So all’s well that ends well.  If we can just keep these boys home for another month or two, it’ll be the last worries we’ll ever have with cows, other than concern about the price of beef when our freezer is empty.  

I’m so thankful the grandson is here to help us out in situations like this.  

Yours truly,
Donna


7 comments:

Marlene said...

Geez, Louise......this old Jersey girl has lived through your dogs, your horse, your cows, your cats, your chickens, and a cute little girl.
I’ve learned about tractors, fences and morel mushrooms. Don’t just leave me flat.
You have got to get something. How about some turtles in a bowl. Or a goldfish. That’s it, a
Goldfish would be perfect. It’ll give you something to do without putting your boots on to feed him. And you can still keep us up to date on his antics in his little world. Problem solved.

Margaret said...

I'm glad they were located! It would have continued to worry and depress you.

Margie's Musings said...

You're going to miss those calves! Meat is so high that you should at least get another one to raise for meat.

Charade said...

The guy who owns the property behind ours, but doesn't live there, periodically has an odd lot of cattle in his pasture. Every time he does, we end up with cows right out our kitchen window and cow pies all over our land. This time, though, no one came to get them, and the sheriff said the owner was hiding out and not wanting to be found. Several days later a "caretaker" with a meth record sent his high school aged son to our door to let us know they were going to get the cattle that afternoon, but the fence was so bad they were going to move them to another property. They must have done that with five of them, but two steers and a huge cow showed up the next day. Because I had made the kid at the door give me his dad's name and cell phone number, I texted the guy. He texted right back and said they'd be out in the afternoon. No show. Ever.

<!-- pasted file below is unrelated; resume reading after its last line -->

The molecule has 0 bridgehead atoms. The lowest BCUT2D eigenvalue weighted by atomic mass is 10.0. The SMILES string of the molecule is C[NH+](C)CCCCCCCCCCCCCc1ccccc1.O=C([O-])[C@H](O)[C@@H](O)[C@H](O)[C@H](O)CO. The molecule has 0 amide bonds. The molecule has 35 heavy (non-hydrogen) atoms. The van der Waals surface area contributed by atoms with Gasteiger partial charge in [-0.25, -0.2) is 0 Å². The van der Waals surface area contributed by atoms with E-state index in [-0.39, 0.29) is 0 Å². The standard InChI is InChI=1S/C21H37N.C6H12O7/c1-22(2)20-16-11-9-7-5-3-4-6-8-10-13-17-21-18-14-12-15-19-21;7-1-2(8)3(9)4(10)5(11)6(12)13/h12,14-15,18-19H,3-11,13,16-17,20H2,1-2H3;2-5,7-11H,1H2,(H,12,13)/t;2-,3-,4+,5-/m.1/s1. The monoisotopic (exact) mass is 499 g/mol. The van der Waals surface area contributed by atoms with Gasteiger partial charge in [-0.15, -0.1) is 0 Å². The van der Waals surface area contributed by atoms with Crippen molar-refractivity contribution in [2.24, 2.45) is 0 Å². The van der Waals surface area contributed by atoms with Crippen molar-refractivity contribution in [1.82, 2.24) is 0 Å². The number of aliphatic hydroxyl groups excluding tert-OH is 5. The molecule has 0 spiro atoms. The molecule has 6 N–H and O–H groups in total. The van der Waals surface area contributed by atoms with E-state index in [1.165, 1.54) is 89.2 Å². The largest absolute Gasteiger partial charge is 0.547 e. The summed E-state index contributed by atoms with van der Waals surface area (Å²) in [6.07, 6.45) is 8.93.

The sheriff said they considered them abandoned, and we could do whatever we wanted with them. Finally, another neighbor who raises cattle helped us herd the two steer onto his property where he could isolate them before turning them out, but the cow just ran off and hid in the woods. We see her on the game cameras once in a while, and we spot her when she comes in our back yard, but no one can get her to come closer - even with feed buckets as a lure. I don't know what she's eating, but she's getting energy from something, because she can still run like crazy when there are people around. I just hope we don't find her carcass in the spring in one of our ravines.

TARYTERRE said...

glad you found your steers.

The Feminine Energy said...

I hate it when "the writing's on the wall" but it sounds like that's the case with you folks and cows. We don't like to see some things in life come to an end but when it becomes dangerous for ourselves or others, well... then it's time to face the music. The same is with us and our beloved motorcycle.... the writing on that proverbial wall is snapping into focus very very quickly. :-( Lovingly & understandingly, Andrea xoxo

Sister--Three said...

My advice—listen to Cliff!